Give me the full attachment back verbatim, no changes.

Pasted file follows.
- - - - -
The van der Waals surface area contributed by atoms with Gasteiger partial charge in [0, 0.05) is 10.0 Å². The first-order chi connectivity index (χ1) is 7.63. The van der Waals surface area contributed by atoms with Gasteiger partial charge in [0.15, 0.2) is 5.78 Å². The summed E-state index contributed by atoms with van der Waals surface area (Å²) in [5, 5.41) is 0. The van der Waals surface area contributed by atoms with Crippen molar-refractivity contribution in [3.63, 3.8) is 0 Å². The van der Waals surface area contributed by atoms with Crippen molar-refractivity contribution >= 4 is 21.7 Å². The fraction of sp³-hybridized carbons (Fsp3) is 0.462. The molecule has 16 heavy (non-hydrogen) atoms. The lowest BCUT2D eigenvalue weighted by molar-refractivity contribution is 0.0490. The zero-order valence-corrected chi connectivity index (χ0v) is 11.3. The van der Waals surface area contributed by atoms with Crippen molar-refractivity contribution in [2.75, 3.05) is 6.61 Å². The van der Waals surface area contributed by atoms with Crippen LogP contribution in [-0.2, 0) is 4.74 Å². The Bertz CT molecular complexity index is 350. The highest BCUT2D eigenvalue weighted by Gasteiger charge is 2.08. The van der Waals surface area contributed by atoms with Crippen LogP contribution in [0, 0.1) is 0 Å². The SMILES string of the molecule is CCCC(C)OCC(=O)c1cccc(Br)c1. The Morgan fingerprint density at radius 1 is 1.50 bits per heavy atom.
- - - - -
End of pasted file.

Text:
The van der Waals surface area contributed by atoms with Gasteiger partial charge in [0, 0.05) is 10.0 Å². The first-order chi connectivity index (χ1) is 7.63. The van der Waals surface area contributed by atoms with Gasteiger partial charge in [0.15, 0.2) is 5.78 Å². The summed E-state index contributed by atoms with van der Waals surface area (Å²) in [5, 5.41) is 0. The van der Waals surface area contributed by atoms with Crippen molar-refractivity contribution in [3.63, 3.8) is 0 Å². The van der Waals surface area contributed by atoms with Crippen molar-refractivity contribution >= 4 is 21.7 Å². The fraction of sp³-hybridized carbons (Fsp3) is 0.462. The molecule has 16 heavy (non-hydrogen) atoms. The lowest BCUT2D eigenvalue weighted by molar-refractivity contribution is 0.0490. The zero-order valence-corrected chi connectivity index (χ0v) is 11.3. The van der Waals surface area contributed by atoms with Crippen molar-refractivity contribution in [2.75, 3.05) is 6.61 Å². The van der Waals surface area contributed by atoms with Crippen LogP contribution in [-0.2, 0) is 4.74 Å². The Bertz CT molecular complexity index is 350. The highest BCUT2D eigenvalue weighted by Gasteiger charge is 2.08. The van der Waals surface area contributed by atoms with Crippen LogP contribution in [0, 0.1) is 0 Å². The SMILES string of the molecule is CCCC(C)OCC(=O)c1cccc(Br)c1. The Morgan fingerprint density at radius 1 is 1.50 bits per heavy atom.